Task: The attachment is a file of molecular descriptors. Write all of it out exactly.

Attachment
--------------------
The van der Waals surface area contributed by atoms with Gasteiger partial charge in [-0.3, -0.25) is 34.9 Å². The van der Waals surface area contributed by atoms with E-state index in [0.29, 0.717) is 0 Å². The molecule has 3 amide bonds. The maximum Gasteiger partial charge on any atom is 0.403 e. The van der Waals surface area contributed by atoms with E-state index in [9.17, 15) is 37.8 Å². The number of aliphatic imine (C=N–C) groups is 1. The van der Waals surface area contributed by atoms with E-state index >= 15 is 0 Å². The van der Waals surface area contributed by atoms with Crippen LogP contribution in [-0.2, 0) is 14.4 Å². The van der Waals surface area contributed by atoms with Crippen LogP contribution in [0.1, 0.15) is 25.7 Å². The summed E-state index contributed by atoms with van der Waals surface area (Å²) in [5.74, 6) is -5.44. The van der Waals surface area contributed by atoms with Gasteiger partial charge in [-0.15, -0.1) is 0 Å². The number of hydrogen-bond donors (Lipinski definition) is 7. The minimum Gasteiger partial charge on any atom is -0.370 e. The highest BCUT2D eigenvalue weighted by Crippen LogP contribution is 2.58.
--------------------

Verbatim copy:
The van der Waals surface area contributed by atoms with Gasteiger partial charge in [-0.3, -0.25) is 34.9 Å². The van der Waals surface area contributed by atoms with E-state index in [0.29, 0.717) is 0 Å². The molecule has 3 amide bonds. The maximum Gasteiger partial charge on any atom is 0.403 e. The van der Waals surface area contributed by atoms with E-state index in [9.17, 15) is 37.8 Å². The number of aliphatic imine (C=N–C) groups is 1. The van der Waals surface area contributed by atoms with E-state index >= 15 is 0 Å². The van der Waals surface area contributed by atoms with Crippen LogP contribution in [-0.2, 0) is 14.4 Å². The van der Waals surface area contributed by atoms with Crippen LogP contribution in [0.1, 0.15) is 25.7 Å². The summed E-state index contributed by atoms with van der Waals surface area (Å²) in [5.74, 6) is -5.44. The van der Waals surface area contributed by atoms with Gasteiger partial charge in [-0.15, -0.1) is 0 Å². The number of hydrogen-bond donors (Lipinski definition) is 7. The minimum Gasteiger partial charge on any atom is -0.370 e. The highest BCUT2D eigenvalue weighted by Crippen LogP contribution is 2.58.